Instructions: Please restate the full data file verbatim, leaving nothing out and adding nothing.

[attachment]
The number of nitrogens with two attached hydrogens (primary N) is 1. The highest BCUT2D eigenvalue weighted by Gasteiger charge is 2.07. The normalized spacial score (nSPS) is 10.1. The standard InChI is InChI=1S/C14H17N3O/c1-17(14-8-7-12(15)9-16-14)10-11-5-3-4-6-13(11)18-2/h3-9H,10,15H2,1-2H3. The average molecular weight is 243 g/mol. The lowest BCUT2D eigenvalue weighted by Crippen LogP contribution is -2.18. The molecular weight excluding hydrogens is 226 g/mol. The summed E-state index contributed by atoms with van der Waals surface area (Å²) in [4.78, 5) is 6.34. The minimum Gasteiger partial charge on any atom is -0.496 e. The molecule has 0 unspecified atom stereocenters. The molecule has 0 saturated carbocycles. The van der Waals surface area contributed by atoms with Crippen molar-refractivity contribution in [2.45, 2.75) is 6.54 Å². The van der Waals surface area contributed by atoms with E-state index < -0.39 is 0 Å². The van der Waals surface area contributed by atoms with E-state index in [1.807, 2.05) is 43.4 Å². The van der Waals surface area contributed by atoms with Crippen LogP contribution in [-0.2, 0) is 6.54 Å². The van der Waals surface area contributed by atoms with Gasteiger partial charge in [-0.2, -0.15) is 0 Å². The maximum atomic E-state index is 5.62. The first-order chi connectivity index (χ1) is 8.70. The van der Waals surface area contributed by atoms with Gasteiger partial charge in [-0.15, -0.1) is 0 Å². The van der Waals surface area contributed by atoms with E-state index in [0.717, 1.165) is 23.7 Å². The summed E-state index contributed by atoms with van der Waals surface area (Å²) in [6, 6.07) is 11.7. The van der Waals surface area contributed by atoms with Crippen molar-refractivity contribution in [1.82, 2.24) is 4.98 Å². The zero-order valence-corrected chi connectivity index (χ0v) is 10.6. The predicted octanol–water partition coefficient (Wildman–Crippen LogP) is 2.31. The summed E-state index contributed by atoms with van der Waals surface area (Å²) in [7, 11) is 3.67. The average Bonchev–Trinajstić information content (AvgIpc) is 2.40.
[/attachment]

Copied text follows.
The number of nitrogens with two attached hydrogens (primary N) is 1. The highest BCUT2D eigenvalue weighted by Gasteiger charge is 2.07. The normalized spacial score (nSPS) is 10.1. The standard InChI is InChI=1S/C14H17N3O/c1-17(14-8-7-12(15)9-16-14)10-11-5-3-4-6-13(11)18-2/h3-9H,10,15H2,1-2H3. The average molecular weight is 243 g/mol. The lowest BCUT2D eigenvalue weighted by Crippen LogP contribution is -2.18. The molecular weight excluding hydrogens is 226 g/mol. The summed E-state index contributed by atoms with van der Waals surface area (Å²) in [4.78, 5) is 6.34. The minimum Gasteiger partial charge on any atom is -0.496 e. The molecule has 0 unspecified atom stereocenters. The molecule has 0 saturated carbocycles. The van der Waals surface area contributed by atoms with Crippen molar-refractivity contribution in [2.45, 2.75) is 6.54 Å². The van der Waals surface area contributed by atoms with E-state index < -0.39 is 0 Å². The van der Waals surface area contributed by atoms with E-state index in [1.807, 2.05) is 43.4 Å². The van der Waals surface area contributed by atoms with Crippen LogP contribution in [-0.2, 0) is 6.54 Å². The van der Waals surface area contributed by atoms with Gasteiger partial charge in [-0.2, -0.15) is 0 Å². The maximum atomic E-state index is 5.62. The first-order chi connectivity index (χ1) is 8.70. The van der Waals surface area contributed by atoms with Gasteiger partial charge in [-0.15, -0.1) is 0 Å². The van der Waals surface area contributed by atoms with E-state index in [0.717, 1.165) is 23.7 Å². The summed E-state index contributed by atoms with van der Waals surface area (Å²) in [6, 6.07) is 11.7. The van der Waals surface area contributed by atoms with Crippen molar-refractivity contribution in [1.82, 2.24) is 4.98 Å². The zero-order valence-corrected chi connectivity index (χ0v) is 10.6. The predicted octanol–water partition coefficient (Wildman–Crippen LogP) is 2.31. The summed E-state index contributed by atoms with van der Waals surface area (Å²) in [7, 11) is 3.67. The average Bonchev–Trinajstić information content (AvgIpc) is 2.40.